Does Utah recognize common law marriage? What is common law marriage anyway?

Does Utah recognize common law marriage?

Utah law does provide for recognition of a marriage that was not solemnized (i.e., not made legal by a formal, legal marriage ceremony), but only if the couple meets all of the legal qualifications for a common law marriage. Those requirements are found in Utah Code § 30-1-4.5:

30-1-4.5. Validity of marriage not solemnized.

(1) A marriage which is not solemnized according to this chapter shall be legal and valid if a court or administrative order establishes that it arises out of a contract between a man and a woman who:

(a) are of legal age and capable of giving consent;

(b) are legally capable of entering a solemnized marriage under the provisions of this chapter;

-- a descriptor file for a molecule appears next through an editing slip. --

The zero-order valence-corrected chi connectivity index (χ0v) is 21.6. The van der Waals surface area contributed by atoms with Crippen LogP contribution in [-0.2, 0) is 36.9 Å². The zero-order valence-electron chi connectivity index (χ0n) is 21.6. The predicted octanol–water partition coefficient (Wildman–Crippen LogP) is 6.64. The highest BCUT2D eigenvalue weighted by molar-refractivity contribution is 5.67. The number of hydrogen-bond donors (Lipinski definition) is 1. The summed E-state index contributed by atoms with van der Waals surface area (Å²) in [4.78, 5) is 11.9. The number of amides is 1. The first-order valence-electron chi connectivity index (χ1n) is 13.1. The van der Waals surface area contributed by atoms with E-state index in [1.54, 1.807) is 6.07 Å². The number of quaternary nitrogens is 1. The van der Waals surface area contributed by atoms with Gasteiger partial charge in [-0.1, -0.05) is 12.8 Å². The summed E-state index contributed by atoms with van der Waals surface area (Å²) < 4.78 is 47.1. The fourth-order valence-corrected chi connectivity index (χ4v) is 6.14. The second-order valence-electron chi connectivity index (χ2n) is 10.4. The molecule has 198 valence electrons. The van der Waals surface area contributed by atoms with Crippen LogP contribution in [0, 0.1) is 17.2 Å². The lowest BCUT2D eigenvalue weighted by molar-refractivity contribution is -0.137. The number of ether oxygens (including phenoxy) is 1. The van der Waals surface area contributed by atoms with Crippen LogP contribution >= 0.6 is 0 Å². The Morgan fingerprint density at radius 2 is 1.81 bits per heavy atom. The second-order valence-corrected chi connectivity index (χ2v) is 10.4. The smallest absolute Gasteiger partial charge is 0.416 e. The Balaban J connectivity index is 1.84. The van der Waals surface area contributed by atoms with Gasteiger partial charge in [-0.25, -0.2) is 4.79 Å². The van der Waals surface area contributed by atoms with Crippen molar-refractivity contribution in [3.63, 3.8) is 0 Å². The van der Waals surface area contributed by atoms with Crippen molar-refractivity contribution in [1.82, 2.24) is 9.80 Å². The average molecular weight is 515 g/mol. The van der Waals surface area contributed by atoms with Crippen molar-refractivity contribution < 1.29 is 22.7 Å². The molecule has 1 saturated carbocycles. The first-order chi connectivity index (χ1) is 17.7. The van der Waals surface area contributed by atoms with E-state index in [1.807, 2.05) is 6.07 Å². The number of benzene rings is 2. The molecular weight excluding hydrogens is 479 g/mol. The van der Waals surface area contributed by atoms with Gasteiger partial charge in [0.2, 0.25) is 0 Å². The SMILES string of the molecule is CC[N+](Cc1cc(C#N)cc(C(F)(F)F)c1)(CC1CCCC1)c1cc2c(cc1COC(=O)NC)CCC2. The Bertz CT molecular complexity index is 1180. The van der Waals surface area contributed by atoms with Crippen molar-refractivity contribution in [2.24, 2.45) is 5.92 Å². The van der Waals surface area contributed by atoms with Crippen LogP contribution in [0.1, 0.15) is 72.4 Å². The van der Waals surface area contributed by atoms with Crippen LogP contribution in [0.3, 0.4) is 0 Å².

(c) have cohabited;

(d) mutually assume marital rights, duties, and obligations; and

(e) who hold themselves out as and have acquired a uniform and general reputation as husband and wife.

(2) The determination or establishment of a marriage under this section shall occur during the relationship described in Subsection (1), or within one year following the termination of that relationship. Evidence of a marriage recognizable under this section may be manifested in any form, and may be proved under the same general rules of evidence as facts in other cases.

Utah Family Law, LC | | 801-466-9277

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